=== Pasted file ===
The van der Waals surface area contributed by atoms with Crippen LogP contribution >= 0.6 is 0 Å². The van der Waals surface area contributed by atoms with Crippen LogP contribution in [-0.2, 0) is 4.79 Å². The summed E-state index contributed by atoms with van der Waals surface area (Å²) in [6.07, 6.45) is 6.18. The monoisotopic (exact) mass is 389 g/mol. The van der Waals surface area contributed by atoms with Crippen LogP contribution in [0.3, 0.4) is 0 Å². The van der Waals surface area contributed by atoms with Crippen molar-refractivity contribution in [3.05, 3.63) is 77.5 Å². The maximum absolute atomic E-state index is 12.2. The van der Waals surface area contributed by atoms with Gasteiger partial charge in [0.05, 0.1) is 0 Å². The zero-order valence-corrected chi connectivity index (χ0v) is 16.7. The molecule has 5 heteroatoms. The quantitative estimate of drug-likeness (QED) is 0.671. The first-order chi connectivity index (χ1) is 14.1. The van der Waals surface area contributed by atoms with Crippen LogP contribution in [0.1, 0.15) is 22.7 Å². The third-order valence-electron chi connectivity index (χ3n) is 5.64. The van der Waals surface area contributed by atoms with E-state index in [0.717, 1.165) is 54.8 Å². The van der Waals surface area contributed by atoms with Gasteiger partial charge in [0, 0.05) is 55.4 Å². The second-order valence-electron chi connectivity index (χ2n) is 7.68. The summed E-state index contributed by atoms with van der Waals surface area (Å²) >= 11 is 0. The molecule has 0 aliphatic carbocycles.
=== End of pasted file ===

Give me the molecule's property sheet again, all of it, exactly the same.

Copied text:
The van der Waals surface area contributed by atoms with Crippen LogP contribution >= 0.6 is 0 Å². The van der Waals surface area contributed by atoms with Crippen LogP contribution in [-0.2, 0) is 4.79 Å². The summed E-state index contributed by atoms with van der Waals surface area (Å²) in [6.07, 6.45) is 6.18. The monoisotopic (exact) mass is 389 g/mol. The van der Waals surface area contributed by atoms with Crippen LogP contribution in [0.3, 0.4) is 0 Å². The van der Waals surface area contributed by atoms with Crippen molar-refractivity contribution in [3.05, 3.63) is 77.5 Å². The maximum absolute atomic E-state index is 12.2. The van der Waals surface area contributed by atoms with Gasteiger partial charge in [0.05, 0.1) is 0 Å². The zero-order valence-corrected chi connectivity index (χ0v) is 16.7. The molecule has 5 heteroatoms. The quantitative estimate of drug-likeness (QED) is 0.671. The first-order chi connectivity index (χ1) is 14.1. The van der Waals surface area contributed by atoms with Crippen LogP contribution in [0.1, 0.15) is 22.7 Å². The third-order valence-electron chi connectivity index (χ3n) is 5.64. The van der Waals surface area contributed by atoms with E-state index in [0.717, 1.165) is 54.8 Å². The van der Waals surface area contributed by atoms with Gasteiger partial charge in [0, 0.05) is 55.4 Å². The second-order valence-electron chi connectivity index (χ2n) is 7.68. The summed E-state index contributed by atoms with van der Waals surface area (Å²) >= 11 is 0. The molecule has 0 aliphatic carbocycles.